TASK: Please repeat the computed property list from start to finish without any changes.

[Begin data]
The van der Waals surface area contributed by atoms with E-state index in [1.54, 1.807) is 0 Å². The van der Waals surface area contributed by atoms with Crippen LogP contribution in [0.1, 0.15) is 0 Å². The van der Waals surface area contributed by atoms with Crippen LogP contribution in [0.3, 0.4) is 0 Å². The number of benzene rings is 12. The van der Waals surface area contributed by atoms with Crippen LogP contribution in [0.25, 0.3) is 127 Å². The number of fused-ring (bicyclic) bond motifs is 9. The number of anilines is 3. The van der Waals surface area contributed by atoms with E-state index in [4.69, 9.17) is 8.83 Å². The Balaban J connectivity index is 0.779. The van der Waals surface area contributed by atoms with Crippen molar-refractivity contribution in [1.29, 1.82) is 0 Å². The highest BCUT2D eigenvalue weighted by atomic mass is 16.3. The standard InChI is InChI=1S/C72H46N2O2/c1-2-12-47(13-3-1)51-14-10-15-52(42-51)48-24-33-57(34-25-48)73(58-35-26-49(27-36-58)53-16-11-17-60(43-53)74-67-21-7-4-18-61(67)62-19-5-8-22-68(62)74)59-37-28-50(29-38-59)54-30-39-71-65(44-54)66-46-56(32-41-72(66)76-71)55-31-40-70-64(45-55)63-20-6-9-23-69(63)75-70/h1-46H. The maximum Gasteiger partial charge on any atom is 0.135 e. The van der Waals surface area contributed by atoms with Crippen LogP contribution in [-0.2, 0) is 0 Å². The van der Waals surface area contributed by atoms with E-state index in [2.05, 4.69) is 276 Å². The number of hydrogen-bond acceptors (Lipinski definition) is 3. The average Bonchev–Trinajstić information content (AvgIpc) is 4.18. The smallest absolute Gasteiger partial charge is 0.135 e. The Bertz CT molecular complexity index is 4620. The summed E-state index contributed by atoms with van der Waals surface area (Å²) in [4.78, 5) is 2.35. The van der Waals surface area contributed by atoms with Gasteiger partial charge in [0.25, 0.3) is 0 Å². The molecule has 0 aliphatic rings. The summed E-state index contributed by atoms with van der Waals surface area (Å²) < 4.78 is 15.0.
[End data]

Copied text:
The van der Waals surface area contributed by atoms with E-state index in [1.54, 1.807) is 0 Å². The van der Waals surface area contributed by atoms with Crippen LogP contribution in [0.1, 0.15) is 0 Å². The van der Waals surface area contributed by atoms with Crippen LogP contribution in [0.3, 0.4) is 0 Å². The number of benzene rings is 12. The van der Waals surface area contributed by atoms with Crippen LogP contribution in [0.25, 0.3) is 127 Å². The number of fused-ring (bicyclic) bond motifs is 9. The number of anilines is 3. The van der Waals surface area contributed by atoms with E-state index in [4.69, 9.17) is 8.83 Å². The Balaban J connectivity index is 0.779. The van der Waals surface area contributed by atoms with Crippen molar-refractivity contribution in [1.29, 1.82) is 0 Å². The highest BCUT2D eigenvalue weighted by atomic mass is 16.3. The standard InChI is InChI=1S/C72H46N2O2/c1-2-12-47(13-3-1)51-14-10-15-52(42-51)48-24-33-57(34-25-48)73(58-35-26-49(27-36-58)53-16-11-17-60(43-53)74-67-21-7-4-18-61(67)62-19-5-8-22-68(62)74)59-37-28-50(29-38-59)54-30-39-71-65(44-54)66-46-56(32-41-72(66)76-71)55-31-40-70-64(45-55)63-20-6-9-23-69(63)75-70/h1-46H. The maximum Gasteiger partial charge on any atom is 0.135 e. The van der Waals surface area contributed by atoms with Crippen LogP contribution in [-0.2, 0) is 0 Å². The van der Waals surface area contributed by atoms with E-state index in [2.05, 4.69) is 276 Å². The number of hydrogen-bond acceptors (Lipinski definition) is 3. The average Bonchev–Trinajstić information content (AvgIpc) is 4.18. The smallest absolute Gasteiger partial charge is 0.135 e. The Bertz CT molecular complexity index is 4620. The summed E-state index contributed by atoms with van der Waals surface area (Å²) in [4.78, 5) is 2.35. The van der Waals surface area contributed by atoms with Gasteiger partial charge in [0.25, 0.3) is 0 Å². The molecule has 0 aliphatic rings. The summed E-state index contributed by atoms with van der Waals surface area (Å²) < 4.78 is 15.0.